Look, I'll make it simple: The reason Dr. Seuss' original ''How the Grinch Stole Christmas!'' is a slender classic of antimaterialism comes down to one line: '''Maybe Christmas,' he thought, 'doesn't come from a store.''' The season, Ted Geisel was saying, is not about stuff. Ron Howard's Dr. Seuss' How the Grinch Stole Christmas is all about stuff. From the bric-a-brac Styrofoam sets to the ugly Twilight Zone faces of the Whos to Jim Carrey's hairy man-breasts, the movie substitutes audiovisual megakill for emotion. And that's just on screen; act now, and you can buy the ''Grinch'' video-and-plush-doll pack, or the Collector's Edition DVD with fold-out sets and Faith Hill video, or the Grinch Shower Radio!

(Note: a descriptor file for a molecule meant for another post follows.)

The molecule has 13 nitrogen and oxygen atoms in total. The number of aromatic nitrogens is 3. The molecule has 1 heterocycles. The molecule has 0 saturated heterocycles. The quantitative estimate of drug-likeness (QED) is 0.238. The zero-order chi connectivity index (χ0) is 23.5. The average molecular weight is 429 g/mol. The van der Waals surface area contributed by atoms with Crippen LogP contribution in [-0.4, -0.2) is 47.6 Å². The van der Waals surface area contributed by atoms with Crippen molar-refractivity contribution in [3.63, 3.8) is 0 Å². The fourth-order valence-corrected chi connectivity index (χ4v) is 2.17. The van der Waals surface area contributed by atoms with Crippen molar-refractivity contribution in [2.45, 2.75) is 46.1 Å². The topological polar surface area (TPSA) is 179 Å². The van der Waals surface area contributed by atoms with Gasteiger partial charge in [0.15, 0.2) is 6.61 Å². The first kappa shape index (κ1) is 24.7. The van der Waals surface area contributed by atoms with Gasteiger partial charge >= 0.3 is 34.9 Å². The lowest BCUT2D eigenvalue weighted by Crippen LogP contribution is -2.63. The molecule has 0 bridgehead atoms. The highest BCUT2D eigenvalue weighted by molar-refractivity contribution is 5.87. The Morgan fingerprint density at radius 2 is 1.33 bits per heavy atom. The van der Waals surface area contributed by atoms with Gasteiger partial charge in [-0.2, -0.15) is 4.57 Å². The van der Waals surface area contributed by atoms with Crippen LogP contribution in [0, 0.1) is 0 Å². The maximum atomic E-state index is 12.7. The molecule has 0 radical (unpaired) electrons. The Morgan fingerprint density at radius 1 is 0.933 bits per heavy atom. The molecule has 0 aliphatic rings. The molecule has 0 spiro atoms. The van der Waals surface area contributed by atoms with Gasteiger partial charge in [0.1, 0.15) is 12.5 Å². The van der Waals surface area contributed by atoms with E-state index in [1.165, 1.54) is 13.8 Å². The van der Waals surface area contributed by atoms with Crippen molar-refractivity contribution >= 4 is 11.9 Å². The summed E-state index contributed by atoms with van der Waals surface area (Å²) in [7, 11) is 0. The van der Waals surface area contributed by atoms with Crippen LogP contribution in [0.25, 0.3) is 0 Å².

A cheap shot given that every family movie comes with tie-ins? It's unfair to review the promotion as well as the film? Perhaps, but I'll say it again: This particular story is about the irrelevance of possessions. The way the marketing's stripmining of the kiddie demographic extends to the clanging vulgarity of everything on screen provides a working definition of the debasement of American movies. But listen, go ahead and let the kids watch it eight times a week. Just turn up the volume so you can't hear Ted spinning.